Date of Submission

Spring 5-7-2024

Degree Type


Degree Name

Bachelor of Architecture



Committee Chair/First Advisor

Robin Puttock


This project studies how typical building projects contribute to our environmental issues today and possible ways to reduce that contribution moving forward. In my literature review, I discuss the potential of biomimetic design as a possible solution for more environmentally considerate architecture techniques. Building operations and the construction process are two of the leading contributors to energy consumption and our growing ecological footprint as an industry. Everything from sourcing materials, to site preparation, and ultimately building occupation, factor into the effect of a structure’s life on the environment. The embodied and operational energy use of our expanding infrastructure continues to have a negative impact on the global environment through greenhouse gas emissions and rapid site excavation. Biomimetic architectural design offers opportunities to develop construction techniques and integrated building systems that reduce energy consumption while having a less detrimental impact on the site. This thesis project is a study of life in five major ecosystems: tundra, mountainous, desert, forest, and aquatic landscapes, to find natural inspiration for developing architectural strategies. Learning how plants and animals interact within their respective domains can inform the way we design and show us how to build more cohesively with nature. Each ecosystem will showcase a biomimetic source, biomimetic solution, and an architectural application for a small two-bedroom home. The goal of this project is to discover and apply architectural opportunities from each environment that focus on site preservation and reducing energy consumption throughout the lifecycle of a building. I am exploring these biomimetic solutions with the intent of creating environmentally-friendly and engaging designs that highlight the possibilities of architecture in the future.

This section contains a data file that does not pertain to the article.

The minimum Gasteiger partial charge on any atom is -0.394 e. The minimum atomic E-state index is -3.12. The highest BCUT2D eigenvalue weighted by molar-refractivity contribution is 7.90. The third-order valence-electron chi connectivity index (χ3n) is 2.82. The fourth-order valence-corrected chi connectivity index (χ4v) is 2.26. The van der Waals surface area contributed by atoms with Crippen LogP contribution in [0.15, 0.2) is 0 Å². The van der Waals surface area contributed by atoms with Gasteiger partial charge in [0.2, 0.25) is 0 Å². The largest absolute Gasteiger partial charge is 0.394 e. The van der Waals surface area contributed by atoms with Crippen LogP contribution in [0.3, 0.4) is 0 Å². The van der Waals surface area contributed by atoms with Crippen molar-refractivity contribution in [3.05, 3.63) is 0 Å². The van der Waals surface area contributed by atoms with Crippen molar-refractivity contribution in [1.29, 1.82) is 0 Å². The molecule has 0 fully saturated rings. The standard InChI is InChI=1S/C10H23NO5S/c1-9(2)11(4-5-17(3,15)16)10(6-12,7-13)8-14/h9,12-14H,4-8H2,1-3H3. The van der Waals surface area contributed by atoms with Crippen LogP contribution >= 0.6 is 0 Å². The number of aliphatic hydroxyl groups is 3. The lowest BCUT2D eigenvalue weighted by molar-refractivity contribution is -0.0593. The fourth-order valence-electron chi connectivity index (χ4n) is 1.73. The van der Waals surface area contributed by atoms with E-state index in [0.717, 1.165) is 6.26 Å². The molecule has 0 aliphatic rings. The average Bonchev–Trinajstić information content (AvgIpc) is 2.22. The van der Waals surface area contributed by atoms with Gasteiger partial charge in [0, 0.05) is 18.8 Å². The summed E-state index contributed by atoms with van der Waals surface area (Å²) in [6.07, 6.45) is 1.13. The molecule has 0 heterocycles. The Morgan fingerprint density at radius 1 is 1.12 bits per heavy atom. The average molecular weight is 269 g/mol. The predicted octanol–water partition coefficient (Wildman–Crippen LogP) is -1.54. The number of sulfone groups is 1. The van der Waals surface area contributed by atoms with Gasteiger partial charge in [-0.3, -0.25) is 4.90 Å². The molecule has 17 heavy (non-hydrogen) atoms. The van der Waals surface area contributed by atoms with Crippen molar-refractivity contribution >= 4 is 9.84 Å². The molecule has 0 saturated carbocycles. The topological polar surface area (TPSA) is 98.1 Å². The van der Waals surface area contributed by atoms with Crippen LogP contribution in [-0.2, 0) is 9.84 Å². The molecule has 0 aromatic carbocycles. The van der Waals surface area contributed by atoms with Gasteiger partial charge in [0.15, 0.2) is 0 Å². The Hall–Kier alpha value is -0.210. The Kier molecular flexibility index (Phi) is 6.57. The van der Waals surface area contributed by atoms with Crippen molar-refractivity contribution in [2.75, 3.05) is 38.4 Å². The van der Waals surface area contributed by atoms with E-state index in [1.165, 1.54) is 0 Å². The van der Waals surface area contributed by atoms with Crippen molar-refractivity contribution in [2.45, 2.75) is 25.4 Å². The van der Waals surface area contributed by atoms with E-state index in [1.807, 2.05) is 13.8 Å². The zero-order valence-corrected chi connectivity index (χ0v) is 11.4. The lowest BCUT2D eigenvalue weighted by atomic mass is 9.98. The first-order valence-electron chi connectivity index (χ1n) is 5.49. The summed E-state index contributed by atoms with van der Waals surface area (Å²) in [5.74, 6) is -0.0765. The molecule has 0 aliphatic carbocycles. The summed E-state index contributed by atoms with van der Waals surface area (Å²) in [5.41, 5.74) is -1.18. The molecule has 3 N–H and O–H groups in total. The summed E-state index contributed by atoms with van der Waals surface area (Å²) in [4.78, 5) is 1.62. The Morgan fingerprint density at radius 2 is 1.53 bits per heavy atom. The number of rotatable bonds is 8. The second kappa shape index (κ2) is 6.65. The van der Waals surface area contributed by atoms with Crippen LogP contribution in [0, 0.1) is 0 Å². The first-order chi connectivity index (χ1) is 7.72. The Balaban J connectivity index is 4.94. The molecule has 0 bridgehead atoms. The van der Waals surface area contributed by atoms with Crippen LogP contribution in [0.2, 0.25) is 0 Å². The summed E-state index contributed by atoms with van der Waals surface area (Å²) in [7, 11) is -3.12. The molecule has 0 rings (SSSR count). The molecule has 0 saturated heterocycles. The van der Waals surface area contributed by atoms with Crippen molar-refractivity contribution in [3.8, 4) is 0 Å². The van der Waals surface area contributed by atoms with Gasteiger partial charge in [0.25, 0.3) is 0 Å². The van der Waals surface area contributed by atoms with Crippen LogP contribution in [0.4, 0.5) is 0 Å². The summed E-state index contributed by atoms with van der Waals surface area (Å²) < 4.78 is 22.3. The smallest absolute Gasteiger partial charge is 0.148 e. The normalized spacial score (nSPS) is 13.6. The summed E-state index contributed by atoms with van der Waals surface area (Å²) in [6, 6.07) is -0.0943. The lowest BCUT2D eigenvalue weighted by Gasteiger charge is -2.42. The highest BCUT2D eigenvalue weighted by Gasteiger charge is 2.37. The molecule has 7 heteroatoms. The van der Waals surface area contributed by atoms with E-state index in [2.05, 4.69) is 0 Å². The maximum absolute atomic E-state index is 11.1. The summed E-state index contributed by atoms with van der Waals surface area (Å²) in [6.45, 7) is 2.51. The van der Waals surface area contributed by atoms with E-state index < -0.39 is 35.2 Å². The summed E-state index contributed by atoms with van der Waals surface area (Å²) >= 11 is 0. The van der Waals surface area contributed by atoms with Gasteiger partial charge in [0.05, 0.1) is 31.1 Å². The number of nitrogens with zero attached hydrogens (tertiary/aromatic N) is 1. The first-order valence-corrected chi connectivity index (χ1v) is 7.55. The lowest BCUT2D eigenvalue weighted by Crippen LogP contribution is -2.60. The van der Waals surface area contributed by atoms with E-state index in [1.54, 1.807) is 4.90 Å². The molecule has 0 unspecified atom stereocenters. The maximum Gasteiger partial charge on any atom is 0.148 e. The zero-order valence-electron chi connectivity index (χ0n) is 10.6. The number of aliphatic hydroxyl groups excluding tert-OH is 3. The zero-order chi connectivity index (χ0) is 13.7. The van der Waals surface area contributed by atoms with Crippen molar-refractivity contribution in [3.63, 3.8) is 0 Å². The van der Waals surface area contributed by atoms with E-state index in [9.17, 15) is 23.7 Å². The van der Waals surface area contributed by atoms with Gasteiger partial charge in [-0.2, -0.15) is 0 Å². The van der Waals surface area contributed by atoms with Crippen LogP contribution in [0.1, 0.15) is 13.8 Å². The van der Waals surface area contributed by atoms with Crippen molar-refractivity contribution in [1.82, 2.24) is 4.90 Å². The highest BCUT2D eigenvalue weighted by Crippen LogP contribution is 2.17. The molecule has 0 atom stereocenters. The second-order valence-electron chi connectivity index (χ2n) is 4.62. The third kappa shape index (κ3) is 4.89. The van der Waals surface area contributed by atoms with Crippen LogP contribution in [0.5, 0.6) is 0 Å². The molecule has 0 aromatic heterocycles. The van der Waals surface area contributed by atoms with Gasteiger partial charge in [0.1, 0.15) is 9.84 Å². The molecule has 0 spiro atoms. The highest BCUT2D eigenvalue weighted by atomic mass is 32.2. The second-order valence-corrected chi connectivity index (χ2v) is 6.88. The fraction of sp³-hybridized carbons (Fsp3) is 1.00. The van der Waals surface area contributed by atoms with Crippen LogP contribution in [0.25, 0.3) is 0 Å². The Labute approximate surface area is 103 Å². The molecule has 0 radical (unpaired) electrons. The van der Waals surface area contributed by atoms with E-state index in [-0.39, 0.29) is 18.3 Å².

Included in

Architecture Commons